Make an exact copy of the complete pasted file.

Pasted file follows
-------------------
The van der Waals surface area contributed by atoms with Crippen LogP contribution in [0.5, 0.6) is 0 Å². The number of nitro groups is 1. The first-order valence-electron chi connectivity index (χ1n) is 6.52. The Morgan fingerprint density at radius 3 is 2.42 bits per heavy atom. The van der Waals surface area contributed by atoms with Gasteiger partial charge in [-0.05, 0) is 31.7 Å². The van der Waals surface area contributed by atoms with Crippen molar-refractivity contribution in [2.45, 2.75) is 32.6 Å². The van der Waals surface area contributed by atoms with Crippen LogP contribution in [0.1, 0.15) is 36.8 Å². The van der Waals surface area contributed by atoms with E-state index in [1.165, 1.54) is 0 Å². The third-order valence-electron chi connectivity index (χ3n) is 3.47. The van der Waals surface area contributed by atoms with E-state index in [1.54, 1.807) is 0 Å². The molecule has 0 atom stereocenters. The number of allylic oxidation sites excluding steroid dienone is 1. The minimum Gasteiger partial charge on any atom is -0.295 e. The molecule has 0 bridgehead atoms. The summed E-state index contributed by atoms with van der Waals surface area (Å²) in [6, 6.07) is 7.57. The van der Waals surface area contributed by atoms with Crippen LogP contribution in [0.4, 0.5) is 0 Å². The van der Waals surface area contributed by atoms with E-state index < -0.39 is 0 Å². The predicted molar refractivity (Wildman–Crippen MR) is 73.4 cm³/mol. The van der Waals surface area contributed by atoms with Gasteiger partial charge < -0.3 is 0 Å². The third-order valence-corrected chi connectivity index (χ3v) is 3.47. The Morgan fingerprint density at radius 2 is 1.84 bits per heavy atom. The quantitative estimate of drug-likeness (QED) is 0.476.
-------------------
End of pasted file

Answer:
The van der Waals surface area contributed by atoms with Crippen LogP contribution in [0.5, 0.6) is 0 Å². The number of nitro groups is 1. The first-order valence-electron chi connectivity index (χ1n) is 6.52. The Morgan fingerprint density at radius 3 is 2.42 bits per heavy atom. The van der Waals surface area contributed by atoms with Gasteiger partial charge in [-0.05, 0) is 31.7 Å². The van der Waals surface area contributed by atoms with Crippen molar-refractivity contribution in [2.45, 2.75) is 32.6 Å². The van der Waals surface area contributed by atoms with Crippen LogP contribution in [0.1, 0.15) is 36.8 Å². The van der Waals surface area contributed by atoms with E-state index in [1.165, 1.54) is 0 Å². The third-order valence-electron chi connectivity index (χ3n) is 3.47. The van der Waals surface area contributed by atoms with E-state index in [1.54, 1.807) is 0 Å². The molecule has 0 atom stereocenters. The number of allylic oxidation sites excluding steroid dienone is 1. The minimum Gasteiger partial charge on any atom is -0.295 e. The molecule has 0 bridgehead atoms. The summed E-state index contributed by atoms with van der Waals surface area (Å²) in [6, 6.07) is 7.57. The van der Waals surface area contributed by atoms with Crippen LogP contribution in [0.4, 0.5) is 0 Å². The van der Waals surface area contributed by atoms with E-state index < -0.39 is 0 Å². The predicted molar refractivity (Wildman–Crippen MR) is 73.4 cm³/mol. The van der Waals surface area contributed by atoms with Gasteiger partial charge < -0.3 is 0 Å². The third-order valence-corrected chi connectivity index (χ3v) is 3.47. The Morgan fingerprint density at radius 2 is 1.84 bits per heavy atom. The quantitative estimate of drug-likeness (QED) is 0.476.